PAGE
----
What Are You Stitching?
22nd March 2019
For those of you who join us regularly for What Are You Stitching? you may have noticed that we love a theme and this week’s theme is ‘uniqueness’ as we’ve decided to share some of the more unique pieces from our WAYS files that celebrate the individuality of what can be created with needle and thread…
‘I wanted to make something special for my granddaughter, so I decided to embroider this cross for her confirmation. It is made of hundreds of little bullion stitches, possibly even thousands!’
‘A true labour of love and once assembled I trimmed the edge with little golden beads. It was a challenge to assemble it into a wearable cross, but where there is a will there is a way and the finished cross was much appreciated. Now onto making another one for her sister! Thank you for your wonderful magazine and inspiration.’
Juliette, that is a labour of love indeed! What a special gift for an incredibly special occasion. We look forward to seeing the next labour of love created with your needles and threads!
‘I wanted to share with you the beautiful Wrapping Cloth Blanket I made for my daughter. Last September I was so lucky to be able to travel to Australia for the first time and hand deliver it to her. She loved it!’
‘I began working on the wrapping cloth in 2013, while taking an online class with Karen Ruane of the UK. Karen taught us her techniques, but each participant made their own choices on fabrics, stitches, size and design. I used found materials from second-hand shops and friends, fabric from the public school graduation dress I sewed for my daughter, new cottons and a silk I purchased, plus donations of lace and trims from online friends.’
‘I included a bright and fun fabric that had many of my daughter’s favourite colours and called it the wild fabric!’
After 5 years of creating pieces for the cloth – in between other stitching projects – I pieced them together to make a blanket 45.5″ x 58.5″ (115cm x 150cm). I incorporated 97 pockets into my blanket. Some are tiny, some are layered on top of other pockets, and some are hidden. Each pocket is filled with my good wishes, pride in, and love for my daughter.’
‘Since we live so far apart as I live in Canada, she can carry a tangible reminder of my love with her, wherever she may go. She can wrap herself up in it on cold days and try to find all the pockets I created. It was stitched with memories, and bound with love, and I enjoyed every moment of creating it.’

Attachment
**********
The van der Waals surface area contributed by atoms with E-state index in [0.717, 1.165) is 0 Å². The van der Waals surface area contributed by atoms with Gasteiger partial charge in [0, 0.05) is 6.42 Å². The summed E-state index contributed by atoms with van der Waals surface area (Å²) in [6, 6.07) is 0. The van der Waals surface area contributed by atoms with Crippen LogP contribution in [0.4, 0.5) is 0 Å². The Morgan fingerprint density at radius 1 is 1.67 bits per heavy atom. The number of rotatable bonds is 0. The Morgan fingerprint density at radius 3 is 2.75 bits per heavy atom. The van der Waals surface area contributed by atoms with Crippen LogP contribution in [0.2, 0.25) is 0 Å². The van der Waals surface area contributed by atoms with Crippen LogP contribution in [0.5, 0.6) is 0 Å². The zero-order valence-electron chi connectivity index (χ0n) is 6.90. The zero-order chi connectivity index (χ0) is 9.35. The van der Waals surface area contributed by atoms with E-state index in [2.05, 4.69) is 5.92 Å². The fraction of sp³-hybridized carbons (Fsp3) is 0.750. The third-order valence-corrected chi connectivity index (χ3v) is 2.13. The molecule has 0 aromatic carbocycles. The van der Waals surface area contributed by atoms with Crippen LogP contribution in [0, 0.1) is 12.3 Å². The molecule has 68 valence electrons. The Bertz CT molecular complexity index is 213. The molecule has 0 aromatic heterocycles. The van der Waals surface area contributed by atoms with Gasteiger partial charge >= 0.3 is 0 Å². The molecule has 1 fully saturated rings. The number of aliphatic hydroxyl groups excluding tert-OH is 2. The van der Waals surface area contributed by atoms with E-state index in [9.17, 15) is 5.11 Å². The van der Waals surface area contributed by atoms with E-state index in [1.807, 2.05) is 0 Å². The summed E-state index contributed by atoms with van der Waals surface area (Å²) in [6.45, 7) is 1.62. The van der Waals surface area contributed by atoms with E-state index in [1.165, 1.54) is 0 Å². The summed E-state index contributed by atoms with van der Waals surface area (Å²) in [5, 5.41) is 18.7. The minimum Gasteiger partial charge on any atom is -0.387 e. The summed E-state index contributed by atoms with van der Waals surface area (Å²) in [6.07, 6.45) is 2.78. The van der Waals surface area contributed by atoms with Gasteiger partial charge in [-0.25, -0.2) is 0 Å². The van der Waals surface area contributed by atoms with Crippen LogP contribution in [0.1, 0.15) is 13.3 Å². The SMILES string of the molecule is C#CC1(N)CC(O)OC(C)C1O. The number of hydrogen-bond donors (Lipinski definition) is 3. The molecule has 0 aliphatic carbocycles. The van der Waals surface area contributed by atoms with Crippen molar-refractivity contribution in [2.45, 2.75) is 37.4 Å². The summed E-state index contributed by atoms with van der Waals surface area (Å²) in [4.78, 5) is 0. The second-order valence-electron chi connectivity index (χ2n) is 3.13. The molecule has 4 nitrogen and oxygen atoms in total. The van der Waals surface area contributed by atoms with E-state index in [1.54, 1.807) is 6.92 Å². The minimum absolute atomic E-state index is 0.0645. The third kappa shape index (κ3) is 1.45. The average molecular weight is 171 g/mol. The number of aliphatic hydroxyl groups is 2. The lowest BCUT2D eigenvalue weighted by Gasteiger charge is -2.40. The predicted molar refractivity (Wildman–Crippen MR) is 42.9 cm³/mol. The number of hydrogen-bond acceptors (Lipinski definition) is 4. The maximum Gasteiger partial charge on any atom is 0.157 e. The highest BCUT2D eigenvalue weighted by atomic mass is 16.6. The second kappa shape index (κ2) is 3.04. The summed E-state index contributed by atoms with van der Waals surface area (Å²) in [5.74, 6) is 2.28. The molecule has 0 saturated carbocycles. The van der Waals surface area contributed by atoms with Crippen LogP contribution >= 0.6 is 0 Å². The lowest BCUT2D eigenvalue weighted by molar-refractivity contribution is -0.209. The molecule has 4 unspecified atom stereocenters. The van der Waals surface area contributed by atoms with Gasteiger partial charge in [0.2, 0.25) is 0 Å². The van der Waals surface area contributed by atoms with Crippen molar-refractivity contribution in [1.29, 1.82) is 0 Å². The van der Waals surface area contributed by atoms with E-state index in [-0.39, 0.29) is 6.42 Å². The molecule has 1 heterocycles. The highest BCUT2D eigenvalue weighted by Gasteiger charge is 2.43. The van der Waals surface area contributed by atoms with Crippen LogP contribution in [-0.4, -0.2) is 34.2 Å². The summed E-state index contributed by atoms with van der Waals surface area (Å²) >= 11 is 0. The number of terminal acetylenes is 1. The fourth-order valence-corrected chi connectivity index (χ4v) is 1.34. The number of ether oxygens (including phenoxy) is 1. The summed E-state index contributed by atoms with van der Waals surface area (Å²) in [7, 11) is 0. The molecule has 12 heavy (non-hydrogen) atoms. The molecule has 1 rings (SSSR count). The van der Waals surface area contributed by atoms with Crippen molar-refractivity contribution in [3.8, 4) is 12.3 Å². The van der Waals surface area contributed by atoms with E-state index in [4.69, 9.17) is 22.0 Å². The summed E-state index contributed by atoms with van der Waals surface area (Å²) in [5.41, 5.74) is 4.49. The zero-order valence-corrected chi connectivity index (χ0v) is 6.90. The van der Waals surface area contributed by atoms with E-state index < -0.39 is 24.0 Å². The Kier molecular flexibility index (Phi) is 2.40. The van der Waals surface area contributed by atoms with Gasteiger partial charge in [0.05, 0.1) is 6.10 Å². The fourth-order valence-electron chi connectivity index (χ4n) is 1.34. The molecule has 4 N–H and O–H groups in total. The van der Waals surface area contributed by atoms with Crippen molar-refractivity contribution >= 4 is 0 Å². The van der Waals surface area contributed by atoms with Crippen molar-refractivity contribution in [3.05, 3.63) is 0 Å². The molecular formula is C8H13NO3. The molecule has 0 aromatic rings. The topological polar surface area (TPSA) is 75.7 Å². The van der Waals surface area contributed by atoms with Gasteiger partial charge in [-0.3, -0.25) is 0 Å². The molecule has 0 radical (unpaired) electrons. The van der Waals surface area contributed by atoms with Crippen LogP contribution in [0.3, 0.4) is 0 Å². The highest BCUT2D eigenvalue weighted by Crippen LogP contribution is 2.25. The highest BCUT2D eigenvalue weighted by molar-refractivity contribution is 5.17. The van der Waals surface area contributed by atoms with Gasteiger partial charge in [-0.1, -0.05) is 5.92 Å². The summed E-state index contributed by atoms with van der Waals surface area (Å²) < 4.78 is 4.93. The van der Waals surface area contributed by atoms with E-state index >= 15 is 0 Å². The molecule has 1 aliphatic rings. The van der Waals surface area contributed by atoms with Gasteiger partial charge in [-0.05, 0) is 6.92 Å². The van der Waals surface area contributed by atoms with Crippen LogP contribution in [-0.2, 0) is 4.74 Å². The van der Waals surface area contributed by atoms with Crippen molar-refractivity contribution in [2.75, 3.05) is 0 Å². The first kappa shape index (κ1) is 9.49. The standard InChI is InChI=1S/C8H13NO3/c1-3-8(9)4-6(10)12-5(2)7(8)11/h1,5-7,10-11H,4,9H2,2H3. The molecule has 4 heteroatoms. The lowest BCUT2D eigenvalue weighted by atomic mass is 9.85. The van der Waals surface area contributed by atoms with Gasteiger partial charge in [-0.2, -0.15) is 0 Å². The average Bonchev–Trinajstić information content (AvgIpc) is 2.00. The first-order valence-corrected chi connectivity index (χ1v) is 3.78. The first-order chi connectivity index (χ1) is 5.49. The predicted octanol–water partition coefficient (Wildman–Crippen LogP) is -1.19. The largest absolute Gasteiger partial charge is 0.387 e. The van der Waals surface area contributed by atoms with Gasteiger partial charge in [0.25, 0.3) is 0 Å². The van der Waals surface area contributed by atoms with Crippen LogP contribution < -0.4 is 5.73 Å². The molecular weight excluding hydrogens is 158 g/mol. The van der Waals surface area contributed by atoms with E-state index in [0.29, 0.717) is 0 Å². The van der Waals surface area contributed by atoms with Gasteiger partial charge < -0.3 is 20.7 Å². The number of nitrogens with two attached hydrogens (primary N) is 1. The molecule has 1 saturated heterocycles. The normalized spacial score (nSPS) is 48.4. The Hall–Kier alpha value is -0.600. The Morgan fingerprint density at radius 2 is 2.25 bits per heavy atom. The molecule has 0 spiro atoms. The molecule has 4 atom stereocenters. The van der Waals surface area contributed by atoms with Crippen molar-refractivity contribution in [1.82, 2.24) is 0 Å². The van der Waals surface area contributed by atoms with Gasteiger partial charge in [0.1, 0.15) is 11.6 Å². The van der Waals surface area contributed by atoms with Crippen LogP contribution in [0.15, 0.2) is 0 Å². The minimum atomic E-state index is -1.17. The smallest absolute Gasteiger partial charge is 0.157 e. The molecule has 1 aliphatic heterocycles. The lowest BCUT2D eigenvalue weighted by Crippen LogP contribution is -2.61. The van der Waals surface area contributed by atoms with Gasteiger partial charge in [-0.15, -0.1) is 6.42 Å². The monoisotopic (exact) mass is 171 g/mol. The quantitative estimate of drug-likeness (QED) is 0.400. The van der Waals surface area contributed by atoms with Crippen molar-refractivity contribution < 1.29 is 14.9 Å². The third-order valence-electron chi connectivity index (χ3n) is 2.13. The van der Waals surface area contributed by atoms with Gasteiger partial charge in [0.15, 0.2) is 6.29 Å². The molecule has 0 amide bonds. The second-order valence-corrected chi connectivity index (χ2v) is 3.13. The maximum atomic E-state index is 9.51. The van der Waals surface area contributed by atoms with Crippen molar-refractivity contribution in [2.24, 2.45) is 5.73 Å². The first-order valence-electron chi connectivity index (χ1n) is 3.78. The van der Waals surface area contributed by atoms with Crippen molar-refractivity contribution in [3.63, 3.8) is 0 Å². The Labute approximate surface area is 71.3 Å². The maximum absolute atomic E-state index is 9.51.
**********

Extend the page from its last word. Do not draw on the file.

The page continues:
Susan, what an incredible gift for your daughter! Not only is it the time and talent you poured into the blanket, but the thought behind it and the love contained within each pocket that makes it something to be treasured. And to think you were able to hand deliver it to her!
‘At the stitching group I attend, our convener often insists that we must complete at least six stitches before we can leave and this has become a running joke.
We’re often asked with mock imperiousness whether we’ve done our six stitches and it got me to wonder if anything worthwhile could be done with so little.
I like to experiment, so I tried working with just six stitches and was soon convinced that it was possible to create simple images using mostly fly stitch and detached chain stitches.’
‘Knots would work too, though I hadn’t learnt them at the time. And I realised something else along the way – we often use two or more strands of cotton to give the stitches more impact but there’s no rule that says those strands must be the same colour. By threading contrasting colours or tonal variations onto the needle, more could be eked out of each stitch. The result was a fun and quick project and a gentle dig back at our convener.’
Tony, necessity really is the mother of invention! We love that when you felt the need to express yourself in just six simple stitches, you found a way of achieving it. From small beginnings come great things…
Have the results of your time with needle and thread created something truly unique? We’d love to see it! Email photos of what you’ve created along with a few details about your stitching journey to firstname.lastname@example.org